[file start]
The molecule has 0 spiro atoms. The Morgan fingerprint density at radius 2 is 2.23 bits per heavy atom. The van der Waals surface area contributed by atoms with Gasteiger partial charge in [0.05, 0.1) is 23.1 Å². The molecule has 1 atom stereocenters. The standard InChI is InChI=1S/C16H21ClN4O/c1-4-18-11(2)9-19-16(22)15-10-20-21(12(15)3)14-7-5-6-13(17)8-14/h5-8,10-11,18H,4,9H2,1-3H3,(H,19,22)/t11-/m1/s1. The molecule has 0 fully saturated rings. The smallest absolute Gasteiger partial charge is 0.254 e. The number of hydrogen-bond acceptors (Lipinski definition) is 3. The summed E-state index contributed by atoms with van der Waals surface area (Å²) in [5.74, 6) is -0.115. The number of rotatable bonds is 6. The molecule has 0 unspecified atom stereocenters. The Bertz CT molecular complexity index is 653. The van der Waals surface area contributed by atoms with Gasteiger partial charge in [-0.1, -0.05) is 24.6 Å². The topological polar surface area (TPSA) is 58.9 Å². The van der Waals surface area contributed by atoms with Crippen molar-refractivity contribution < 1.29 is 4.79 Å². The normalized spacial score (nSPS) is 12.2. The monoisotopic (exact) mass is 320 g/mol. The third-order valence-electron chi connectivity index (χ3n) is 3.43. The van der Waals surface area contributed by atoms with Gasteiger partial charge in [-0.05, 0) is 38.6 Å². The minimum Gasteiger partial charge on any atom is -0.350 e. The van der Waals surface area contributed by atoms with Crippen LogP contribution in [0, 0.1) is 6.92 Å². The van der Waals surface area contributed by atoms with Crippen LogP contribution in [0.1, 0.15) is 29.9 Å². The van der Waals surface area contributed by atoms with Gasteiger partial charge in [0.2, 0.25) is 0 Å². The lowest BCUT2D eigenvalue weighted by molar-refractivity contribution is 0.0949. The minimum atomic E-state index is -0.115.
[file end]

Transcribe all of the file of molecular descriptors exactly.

The molecule has 0 spiro atoms. The Morgan fingerprint density at radius 2 is 2.23 bits per heavy atom. The van der Waals surface area contributed by atoms with Gasteiger partial charge in [0.05, 0.1) is 23.1 Å². The molecule has 1 atom stereocenters. The standard InChI is InChI=1S/C16H21ClN4O/c1-4-18-11(2)9-19-16(22)15-10-20-21(12(15)3)14-7-5-6-13(17)8-14/h5-8,10-11,18H,4,9H2,1-3H3,(H,19,22)/t11-/m1/s1. The molecule has 0 fully saturated rings. The smallest absolute Gasteiger partial charge is 0.254 e. The number of hydrogen-bond acceptors (Lipinski definition) is 3. The summed E-state index contributed by atoms with van der Waals surface area (Å²) in [5.74, 6) is -0.115. The number of rotatable bonds is 6. The molecule has 0 unspecified atom stereocenters. The Bertz CT molecular complexity index is 653. The van der Waals surface area contributed by atoms with Gasteiger partial charge in [-0.1, -0.05) is 24.6 Å². The topological polar surface area (TPSA) is 58.9 Å². The van der Waals surface area contributed by atoms with Crippen molar-refractivity contribution < 1.29 is 4.79 Å². The normalized spacial score (nSPS) is 12.2. The monoisotopic (exact) mass is 320 g/mol. The third-order valence-electron chi connectivity index (χ3n) is 3.43. The van der Waals surface area contributed by atoms with Gasteiger partial charge in [-0.05, 0) is 38.6 Å². The minimum Gasteiger partial charge on any atom is -0.350 e. The van der Waals surface area contributed by atoms with Crippen LogP contribution in [0, 0.1) is 6.92 Å². The van der Waals surface area contributed by atoms with Crippen LogP contribution in [0.1, 0.15) is 29.9 Å². The van der Waals surface area contributed by atoms with Gasteiger partial charge in [0.2, 0.25) is 0 Å². The lowest BCUT2D eigenvalue weighted by molar-refractivity contribution is 0.0949. The minimum atomic E-state index is -0.115.